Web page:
Introduction to Survival Analysis. Kristin Sainani Ph.D. http://www.stanford.edu/~kcobb Stanford University Department of Health Research and Policy. Overview. What is survival analysis? Terminology and data structure. Survival/hazard functions.
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Kristin Sainani Ph.D.http://www.stanford.edu/~kcobbStanford UniversityDepartment of Health Research and Policy
Christiaan Huygens\' 1669 curve showing how many out of 100 people survive until 86 years.
From: Howard Wainer STATISTICAL GRAPHICS: Mapping the Pathways of Science. Annual Review of Psychology. Vol. 52: 305-335.
Roughly, what shape is this function?
What was a person’s chance of surviving past 20? Past 36?
This is survival analysis! We are trying to estimate this curve—only the outcome can be any binary event, not just death.
Retrospective cohort study:From December 2003 BMJ: Aspirin, ibuprofen, and mortality after myocardial infarction: retrospective cohort study
Curits et al. BMJ 2003;327:1322-1323.
Note: expected time-to-event = 1/incidence rate
1. Why not compare mean time-to-event between your groups using a t-test or linear regression?
-- ignores censoring
2. Why not compare proportion of events in your groups using risk/odds ratios or logistic regression?
Two-variable outcome :
We know that subject survived at least to time t.
Parametric survival analysis is based on so-called “Waiting Time” distributions (ex: exponential probability distribution).
The idea is this:
Assume that times-to-event for individuals in your dataset follow a continuous probability distribution (which we may or may not be able to pin down mathematically).
For all possible times Ti after baseline, there is a certain probability that an individual will have an event at exactly time Ti. For example, human beings have a certain probability of dying at ages 3, 25, 80, and 140: P(T=3), P(T=25), P(T=80), P(T=140). These probabilities are obviously vastly different.
BUT they have a smaller chance of dying in their 90’s and 100’s, because few people make it long enough to die at these ages.Probability density function: f(t)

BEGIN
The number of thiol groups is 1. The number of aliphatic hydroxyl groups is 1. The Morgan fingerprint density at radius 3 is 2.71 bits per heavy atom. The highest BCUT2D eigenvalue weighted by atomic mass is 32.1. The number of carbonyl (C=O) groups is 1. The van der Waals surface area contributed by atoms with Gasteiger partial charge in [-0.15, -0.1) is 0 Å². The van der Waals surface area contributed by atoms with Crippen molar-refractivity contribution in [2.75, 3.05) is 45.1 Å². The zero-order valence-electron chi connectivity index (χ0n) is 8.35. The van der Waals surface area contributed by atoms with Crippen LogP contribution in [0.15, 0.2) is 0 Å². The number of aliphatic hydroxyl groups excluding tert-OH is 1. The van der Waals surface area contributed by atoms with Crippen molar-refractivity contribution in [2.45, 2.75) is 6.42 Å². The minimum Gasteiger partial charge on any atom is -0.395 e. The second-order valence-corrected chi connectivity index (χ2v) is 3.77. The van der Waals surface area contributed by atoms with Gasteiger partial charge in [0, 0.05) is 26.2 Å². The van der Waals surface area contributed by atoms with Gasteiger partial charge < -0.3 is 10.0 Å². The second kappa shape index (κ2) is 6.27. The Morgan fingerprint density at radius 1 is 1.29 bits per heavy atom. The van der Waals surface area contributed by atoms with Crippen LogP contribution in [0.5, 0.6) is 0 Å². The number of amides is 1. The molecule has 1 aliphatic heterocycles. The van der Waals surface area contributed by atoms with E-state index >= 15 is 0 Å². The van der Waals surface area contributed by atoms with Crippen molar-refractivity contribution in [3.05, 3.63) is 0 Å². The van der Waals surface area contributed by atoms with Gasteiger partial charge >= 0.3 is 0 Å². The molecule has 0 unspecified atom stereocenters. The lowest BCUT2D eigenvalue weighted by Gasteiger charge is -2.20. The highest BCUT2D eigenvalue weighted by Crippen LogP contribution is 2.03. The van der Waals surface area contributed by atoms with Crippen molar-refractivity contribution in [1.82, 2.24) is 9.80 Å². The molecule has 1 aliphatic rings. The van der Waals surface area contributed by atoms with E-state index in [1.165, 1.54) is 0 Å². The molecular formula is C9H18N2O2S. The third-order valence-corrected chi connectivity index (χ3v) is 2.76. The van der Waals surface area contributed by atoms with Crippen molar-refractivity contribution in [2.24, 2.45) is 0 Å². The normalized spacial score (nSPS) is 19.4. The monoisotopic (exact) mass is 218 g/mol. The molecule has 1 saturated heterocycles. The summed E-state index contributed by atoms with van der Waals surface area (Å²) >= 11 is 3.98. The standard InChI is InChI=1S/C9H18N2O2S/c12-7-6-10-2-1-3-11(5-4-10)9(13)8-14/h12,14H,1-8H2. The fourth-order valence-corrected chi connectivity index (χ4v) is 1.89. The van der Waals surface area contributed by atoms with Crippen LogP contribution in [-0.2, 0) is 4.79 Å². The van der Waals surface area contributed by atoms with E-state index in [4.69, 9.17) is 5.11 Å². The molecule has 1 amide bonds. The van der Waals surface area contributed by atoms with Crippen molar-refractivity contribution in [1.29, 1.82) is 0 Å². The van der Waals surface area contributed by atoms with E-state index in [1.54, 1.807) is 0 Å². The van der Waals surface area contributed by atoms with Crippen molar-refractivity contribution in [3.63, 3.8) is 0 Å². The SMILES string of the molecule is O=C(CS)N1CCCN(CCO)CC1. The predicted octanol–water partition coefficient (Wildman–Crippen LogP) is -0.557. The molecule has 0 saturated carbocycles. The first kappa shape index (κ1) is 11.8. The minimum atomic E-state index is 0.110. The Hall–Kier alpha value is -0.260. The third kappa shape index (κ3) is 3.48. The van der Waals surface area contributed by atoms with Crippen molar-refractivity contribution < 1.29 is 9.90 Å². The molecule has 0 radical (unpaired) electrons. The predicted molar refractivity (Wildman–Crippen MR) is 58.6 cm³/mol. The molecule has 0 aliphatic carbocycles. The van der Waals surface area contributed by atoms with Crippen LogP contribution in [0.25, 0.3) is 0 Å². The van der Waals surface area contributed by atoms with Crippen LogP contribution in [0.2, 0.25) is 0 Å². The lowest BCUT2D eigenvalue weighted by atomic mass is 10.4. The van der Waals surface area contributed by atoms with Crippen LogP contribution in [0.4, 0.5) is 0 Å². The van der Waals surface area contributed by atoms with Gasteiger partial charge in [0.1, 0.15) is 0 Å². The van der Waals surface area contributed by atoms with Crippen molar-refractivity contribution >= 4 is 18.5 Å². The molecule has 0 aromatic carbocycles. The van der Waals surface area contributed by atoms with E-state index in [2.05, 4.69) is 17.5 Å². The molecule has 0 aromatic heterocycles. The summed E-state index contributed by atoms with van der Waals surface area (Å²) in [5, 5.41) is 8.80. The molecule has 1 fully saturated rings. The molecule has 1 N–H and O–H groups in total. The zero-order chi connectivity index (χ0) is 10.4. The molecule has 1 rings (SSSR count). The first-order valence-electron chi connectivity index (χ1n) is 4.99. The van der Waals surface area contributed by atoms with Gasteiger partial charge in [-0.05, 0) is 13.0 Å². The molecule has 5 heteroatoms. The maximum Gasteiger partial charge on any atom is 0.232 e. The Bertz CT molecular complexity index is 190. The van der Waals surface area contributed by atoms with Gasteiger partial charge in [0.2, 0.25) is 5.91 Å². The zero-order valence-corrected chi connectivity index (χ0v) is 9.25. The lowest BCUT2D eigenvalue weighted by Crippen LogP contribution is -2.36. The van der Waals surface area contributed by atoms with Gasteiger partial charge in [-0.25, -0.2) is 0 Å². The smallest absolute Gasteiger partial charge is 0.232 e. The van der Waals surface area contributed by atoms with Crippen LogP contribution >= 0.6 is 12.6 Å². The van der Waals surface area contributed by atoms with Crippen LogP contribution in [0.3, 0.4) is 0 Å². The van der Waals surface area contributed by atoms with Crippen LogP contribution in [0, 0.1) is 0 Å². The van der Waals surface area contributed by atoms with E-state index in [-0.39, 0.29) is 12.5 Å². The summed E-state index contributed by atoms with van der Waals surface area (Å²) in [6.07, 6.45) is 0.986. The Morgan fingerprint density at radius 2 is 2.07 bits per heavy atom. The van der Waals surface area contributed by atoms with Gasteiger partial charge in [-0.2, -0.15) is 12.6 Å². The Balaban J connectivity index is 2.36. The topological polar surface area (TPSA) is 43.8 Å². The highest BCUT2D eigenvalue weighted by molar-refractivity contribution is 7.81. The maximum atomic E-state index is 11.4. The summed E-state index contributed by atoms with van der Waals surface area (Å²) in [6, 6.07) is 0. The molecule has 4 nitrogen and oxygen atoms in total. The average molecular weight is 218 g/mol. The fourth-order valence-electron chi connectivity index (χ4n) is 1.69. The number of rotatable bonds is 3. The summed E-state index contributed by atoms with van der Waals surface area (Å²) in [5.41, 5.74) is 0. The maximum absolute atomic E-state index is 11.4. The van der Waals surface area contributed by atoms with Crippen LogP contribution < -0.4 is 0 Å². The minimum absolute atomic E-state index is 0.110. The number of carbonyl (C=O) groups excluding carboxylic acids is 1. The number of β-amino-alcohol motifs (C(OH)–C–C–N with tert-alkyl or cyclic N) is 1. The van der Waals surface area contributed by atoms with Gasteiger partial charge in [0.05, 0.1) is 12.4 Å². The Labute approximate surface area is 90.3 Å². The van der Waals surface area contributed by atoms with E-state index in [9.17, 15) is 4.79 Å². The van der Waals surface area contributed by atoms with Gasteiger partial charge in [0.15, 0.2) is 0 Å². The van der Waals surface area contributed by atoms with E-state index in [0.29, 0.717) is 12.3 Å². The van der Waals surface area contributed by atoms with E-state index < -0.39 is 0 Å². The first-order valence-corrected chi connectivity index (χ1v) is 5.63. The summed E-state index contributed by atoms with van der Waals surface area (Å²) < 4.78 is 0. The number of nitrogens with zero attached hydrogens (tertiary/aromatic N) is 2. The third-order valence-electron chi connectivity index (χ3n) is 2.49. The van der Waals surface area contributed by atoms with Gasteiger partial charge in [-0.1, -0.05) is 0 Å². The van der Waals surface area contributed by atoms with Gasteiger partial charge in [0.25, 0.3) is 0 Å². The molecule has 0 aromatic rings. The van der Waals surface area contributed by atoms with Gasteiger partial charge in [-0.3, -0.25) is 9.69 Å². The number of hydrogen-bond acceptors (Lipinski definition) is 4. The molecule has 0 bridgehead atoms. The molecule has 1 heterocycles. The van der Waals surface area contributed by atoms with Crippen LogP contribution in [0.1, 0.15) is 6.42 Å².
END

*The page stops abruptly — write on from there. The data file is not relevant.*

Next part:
In the case of human longevity, Ti is unlikely to follow a normal distribution, because the probability of death is not highest in the middle ages, but at the beginning and end of life.
The probability of the failure time occurring at exactly time t (out of the whole range of possible t’s).
The goal of survival analysis is to estimate and compare survival experiences of different groups.
Survival experience is described by the cumulative survival function:
Example: If t=100 years, S(t=100) = probability of surviving beyond 100 years.
This is subtle, but the idea is:
A possible set of probability density, failure, survival, and hazard functions.
f(t), F(t), S(t), and h(t) for different normal distributions:
f(t), F(t), S(t), and h(t) for different exponential distributions:
f(t), F(t), S(t), and h(t) for different Weibull distributions:
Parameters of the Weibull distribution
Why isn’t the cumulative probability of survival just 90% (rate of .01 for 10 years = 10% loss)?With numbers…
Incidence rate (constant).
Probability of developing disease at year 10.
Probability of surviving past year 10.
(cumulative risk through year 10 is 9.5%)
Recall this graphic.
Does it look Normal, Weibull, exponential?
One way to describe the survival distribution here is:
P(T>36) = .16
Or, more compactly, try to describe this as an exponential probability function—since that is how it is drawn!
Recall the exponential probability distribution:
If T ~ exp (h), then
P(T=t) = he-ht
Where h is a constant rate.
Event time, T ~ exp (Rate)
To get from the instantaneous probability (density), P(T=t) = he-ht, to a cumulative probability of death, integrate:
Area to the left
Area to the right
Solve for h:
This is a “parametric” survivor function, since we’ve estimated the parameter h.
Example: Hazard rate increases linearly with time.
Example: Hazard rate increases linearly with time.
Many times we care more about comparing groups than about estimating absolute survival.Parametric regression techniques
Weibull model models the baseline hazard as a function of time. Two parameters (shape and scale) must be estimated to describe the underlying hazard function over time.The model: parametric reg.
When exponentiated, risk factor coefficients from both models give hazard ratios (relative risk).The model
The point is to compare the hazard rates of individuals who have different covariates:
Hence, called Proportional hazards:
Hazard functions should be strictly parallel.
Non-parametric estimate of the survival function:
No math assumptions! (either about the underlying hazard function or about proportional hazards).
Simply, the empirical probability of surviving past certain times in the sample (taking into account censoring).
Time in months Corresponding Kaplan-Meier Curve
Rule from probability theory:
P(A&B)=P(A)*P(B) if A and B independent
In survival analysis: intervals are defined by failures (2 intervals leading to failures here).
P(surviving intervals 1 and 2)=P(surviving interval 1)*P(surviving interval 2)
Product limit estimate of survival =
P(surviving interval 1/at-risk up to failure 1) *
P(surviving interval 2/at-risk up to failure 2)
= 4/5 * 2/3= .5333
Use log-rank test to test the null hypothesis of no difference between survival functions of the two groups (more on this next time)
Paul Allison. Survival Analysis Using SAS. SAS Institute Inc., Cary, NC: 2003.